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evapcoil1
31-01-2013, 04:24 AM
F gas and cruise ships... I was wondering if the new F gas EU legislation cover the numerous cruise ships that pepper the EU coasts every year...
If so, what are the Companies responsabilities? Should the Reffer Engineer on this ships be certified as we are certified to operate in US waters?
I am a refrigeration engineer on one of these and I am curios to know if i need to undergo a new training or not...
Thanks a lot for your time

Grizzly
31-01-2013, 06:19 AM
Unless it has changed recently then no ships or fishing trawlers do not legally have to comply.
Or at least that's my take on it.
The same as wheeled trailers or trucks have a very watered down version.
However if you intend to ever ply your trade on dry land.
Then your 2079 or your countries equivalent will apply.

Given the above how about marine a/c engineers. Purchasing on-land?
How would a wholesaler read that one.

If I am wrong I am sure someone will advise.
Grizzly

The Viking
31-01-2013, 05:49 PM
The big question when it comes to ships is what flag it is flying.

The ship will primarily only have to comply with the regulations in the country where it is registered.
There are a few circumstances where countries and their harbour officials are able to enforce the local laws and standards but unfortunately these are the exceptions rather than the rules.

:cool:

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Grizzly
31-01-2013, 06:41 PM
Marine even tend to use different refrigerant cylinders, I forget the brand. (Unitor or something like that?)
But they take the old R502 size bottle adaptor.
Grizzly

evapcoil1
31-01-2013, 06:54 PM
Well Viking, what you are stating isn't actually correct, try to explain to a USCG officer or an US EPA auditor that their rules do not apply on your ship because you have a Bahamian flag :-) Good luck.. Also Australia is a though cookie..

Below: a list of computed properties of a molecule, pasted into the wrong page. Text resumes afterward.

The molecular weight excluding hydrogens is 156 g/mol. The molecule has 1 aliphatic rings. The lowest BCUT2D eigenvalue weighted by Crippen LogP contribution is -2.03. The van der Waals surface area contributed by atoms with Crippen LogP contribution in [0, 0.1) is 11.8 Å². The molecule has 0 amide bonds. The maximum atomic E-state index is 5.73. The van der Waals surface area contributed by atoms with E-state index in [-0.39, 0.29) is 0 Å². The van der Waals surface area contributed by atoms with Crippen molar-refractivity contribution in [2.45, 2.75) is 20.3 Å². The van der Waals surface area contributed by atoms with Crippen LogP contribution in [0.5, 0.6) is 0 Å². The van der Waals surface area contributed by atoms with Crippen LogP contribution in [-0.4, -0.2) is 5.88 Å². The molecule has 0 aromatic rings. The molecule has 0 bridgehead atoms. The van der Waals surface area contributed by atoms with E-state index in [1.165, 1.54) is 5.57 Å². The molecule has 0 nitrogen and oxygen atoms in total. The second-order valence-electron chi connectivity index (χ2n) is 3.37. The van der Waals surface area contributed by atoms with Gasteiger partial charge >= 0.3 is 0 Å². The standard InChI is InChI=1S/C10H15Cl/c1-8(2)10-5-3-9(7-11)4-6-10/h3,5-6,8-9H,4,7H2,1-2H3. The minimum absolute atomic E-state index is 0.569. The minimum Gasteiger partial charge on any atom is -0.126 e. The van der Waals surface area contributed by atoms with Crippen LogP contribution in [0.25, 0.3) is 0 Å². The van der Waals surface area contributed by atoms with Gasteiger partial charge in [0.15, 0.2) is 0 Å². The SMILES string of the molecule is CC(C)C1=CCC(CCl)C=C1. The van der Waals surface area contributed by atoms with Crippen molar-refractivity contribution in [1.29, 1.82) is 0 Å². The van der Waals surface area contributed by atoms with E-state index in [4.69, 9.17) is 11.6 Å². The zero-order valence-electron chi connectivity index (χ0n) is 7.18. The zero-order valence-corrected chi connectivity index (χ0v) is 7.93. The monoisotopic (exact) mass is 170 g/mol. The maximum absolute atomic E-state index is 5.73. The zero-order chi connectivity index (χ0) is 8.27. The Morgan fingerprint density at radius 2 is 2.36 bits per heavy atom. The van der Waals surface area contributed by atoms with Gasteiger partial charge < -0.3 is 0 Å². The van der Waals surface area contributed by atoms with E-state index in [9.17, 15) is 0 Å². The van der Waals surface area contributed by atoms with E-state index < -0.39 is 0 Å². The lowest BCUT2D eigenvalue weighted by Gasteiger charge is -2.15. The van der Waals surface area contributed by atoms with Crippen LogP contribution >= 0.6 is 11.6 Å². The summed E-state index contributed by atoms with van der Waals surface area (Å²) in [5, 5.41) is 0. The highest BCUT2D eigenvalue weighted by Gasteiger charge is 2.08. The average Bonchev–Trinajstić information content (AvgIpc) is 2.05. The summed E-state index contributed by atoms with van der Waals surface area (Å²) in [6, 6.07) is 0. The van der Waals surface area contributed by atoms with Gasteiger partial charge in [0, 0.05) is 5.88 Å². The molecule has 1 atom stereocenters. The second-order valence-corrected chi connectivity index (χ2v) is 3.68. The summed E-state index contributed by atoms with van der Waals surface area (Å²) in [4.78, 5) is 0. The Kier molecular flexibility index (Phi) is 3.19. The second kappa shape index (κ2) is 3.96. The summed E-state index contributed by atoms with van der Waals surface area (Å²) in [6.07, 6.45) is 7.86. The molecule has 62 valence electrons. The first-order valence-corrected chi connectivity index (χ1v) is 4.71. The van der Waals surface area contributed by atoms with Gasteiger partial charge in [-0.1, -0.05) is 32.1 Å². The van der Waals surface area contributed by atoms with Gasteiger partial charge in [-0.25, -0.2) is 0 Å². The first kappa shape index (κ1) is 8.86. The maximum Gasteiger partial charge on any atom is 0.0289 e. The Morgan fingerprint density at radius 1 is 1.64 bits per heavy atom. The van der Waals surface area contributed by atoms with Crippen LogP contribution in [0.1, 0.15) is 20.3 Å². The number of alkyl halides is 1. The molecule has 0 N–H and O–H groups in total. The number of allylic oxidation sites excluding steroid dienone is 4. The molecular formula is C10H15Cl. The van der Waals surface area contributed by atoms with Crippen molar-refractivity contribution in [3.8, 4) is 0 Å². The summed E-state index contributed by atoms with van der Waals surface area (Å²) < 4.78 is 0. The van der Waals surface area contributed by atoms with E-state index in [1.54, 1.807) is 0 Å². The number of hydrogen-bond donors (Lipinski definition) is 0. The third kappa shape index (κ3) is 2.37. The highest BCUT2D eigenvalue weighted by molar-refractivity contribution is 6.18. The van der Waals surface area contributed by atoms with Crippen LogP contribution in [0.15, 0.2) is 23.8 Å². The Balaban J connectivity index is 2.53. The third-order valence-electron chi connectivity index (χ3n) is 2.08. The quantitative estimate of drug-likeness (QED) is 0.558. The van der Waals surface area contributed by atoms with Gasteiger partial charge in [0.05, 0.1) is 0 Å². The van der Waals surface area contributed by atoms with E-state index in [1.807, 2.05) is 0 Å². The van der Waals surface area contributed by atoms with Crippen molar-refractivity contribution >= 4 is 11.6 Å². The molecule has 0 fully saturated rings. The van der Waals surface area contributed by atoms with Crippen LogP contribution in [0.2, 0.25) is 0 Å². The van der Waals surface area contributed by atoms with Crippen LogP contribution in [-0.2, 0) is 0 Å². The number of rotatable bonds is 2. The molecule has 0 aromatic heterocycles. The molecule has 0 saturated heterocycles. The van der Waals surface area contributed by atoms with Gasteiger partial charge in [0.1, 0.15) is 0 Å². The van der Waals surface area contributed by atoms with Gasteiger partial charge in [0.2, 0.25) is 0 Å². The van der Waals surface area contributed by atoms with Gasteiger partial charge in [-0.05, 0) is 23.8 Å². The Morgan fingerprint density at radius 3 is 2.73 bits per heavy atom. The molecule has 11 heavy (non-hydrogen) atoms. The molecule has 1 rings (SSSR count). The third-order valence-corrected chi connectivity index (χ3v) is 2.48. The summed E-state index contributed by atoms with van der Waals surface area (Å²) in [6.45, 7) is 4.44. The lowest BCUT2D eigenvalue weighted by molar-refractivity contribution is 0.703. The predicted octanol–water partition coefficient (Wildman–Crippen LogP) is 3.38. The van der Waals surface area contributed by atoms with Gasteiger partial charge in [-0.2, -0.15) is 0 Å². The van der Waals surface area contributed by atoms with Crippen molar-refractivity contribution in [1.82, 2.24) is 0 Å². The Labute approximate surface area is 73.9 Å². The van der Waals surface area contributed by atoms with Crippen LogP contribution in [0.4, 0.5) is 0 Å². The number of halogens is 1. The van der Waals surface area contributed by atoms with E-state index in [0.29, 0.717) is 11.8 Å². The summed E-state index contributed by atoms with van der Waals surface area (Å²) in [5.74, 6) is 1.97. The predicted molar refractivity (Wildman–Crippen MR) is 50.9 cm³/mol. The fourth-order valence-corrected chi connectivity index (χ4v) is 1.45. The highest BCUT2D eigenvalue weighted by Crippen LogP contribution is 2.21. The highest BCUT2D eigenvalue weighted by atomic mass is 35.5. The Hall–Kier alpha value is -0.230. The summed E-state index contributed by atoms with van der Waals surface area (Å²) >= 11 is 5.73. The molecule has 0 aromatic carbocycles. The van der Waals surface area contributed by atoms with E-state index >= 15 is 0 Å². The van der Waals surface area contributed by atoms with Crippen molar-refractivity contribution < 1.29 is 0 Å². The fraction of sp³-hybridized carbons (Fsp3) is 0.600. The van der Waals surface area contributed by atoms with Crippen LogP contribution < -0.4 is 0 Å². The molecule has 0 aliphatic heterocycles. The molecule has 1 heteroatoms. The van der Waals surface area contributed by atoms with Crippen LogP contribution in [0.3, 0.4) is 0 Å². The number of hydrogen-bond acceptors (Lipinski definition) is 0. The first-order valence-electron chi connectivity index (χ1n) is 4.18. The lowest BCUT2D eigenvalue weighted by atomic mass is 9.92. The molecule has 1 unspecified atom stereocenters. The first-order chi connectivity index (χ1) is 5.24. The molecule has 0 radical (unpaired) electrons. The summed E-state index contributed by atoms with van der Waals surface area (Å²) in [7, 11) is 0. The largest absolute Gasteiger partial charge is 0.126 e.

That's why to work on ships you need to have, at least when you cover the Chief Refrigeration Engineer position a universal EPA certificate.
Grizzly, you are correct, We use Wilhemsen (in the past Unitor) cylinders which they use a different threaded connection than land used cylinders.

Rob White
01-02-2013, 08:45 AM
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The F-gas directive is a European thing and is Europe's answer / reaction to the Kyoto
discussions, the rest of the world have there own versions. In Europe we class non
stationary equipment differently to stationary equipment, hence the confusion with marine,
lorries, cars and such like.

Other major Countries around the world have their own version and interpretation of the
Kyoto accord and therefore police the regulations differently.

The European F-gas qualification is good for the whole of Europe but if the USA or Australia
have there own agreements then ships docking in those areas will have to comply.

The European qualification may be good enough, I'm not sure on the requirements in
the USA or Australia for the releasing of refrigerants.

The USA still use R22 if I'm not mistaken and that goes back to Montreal!!!

Regards

Rob

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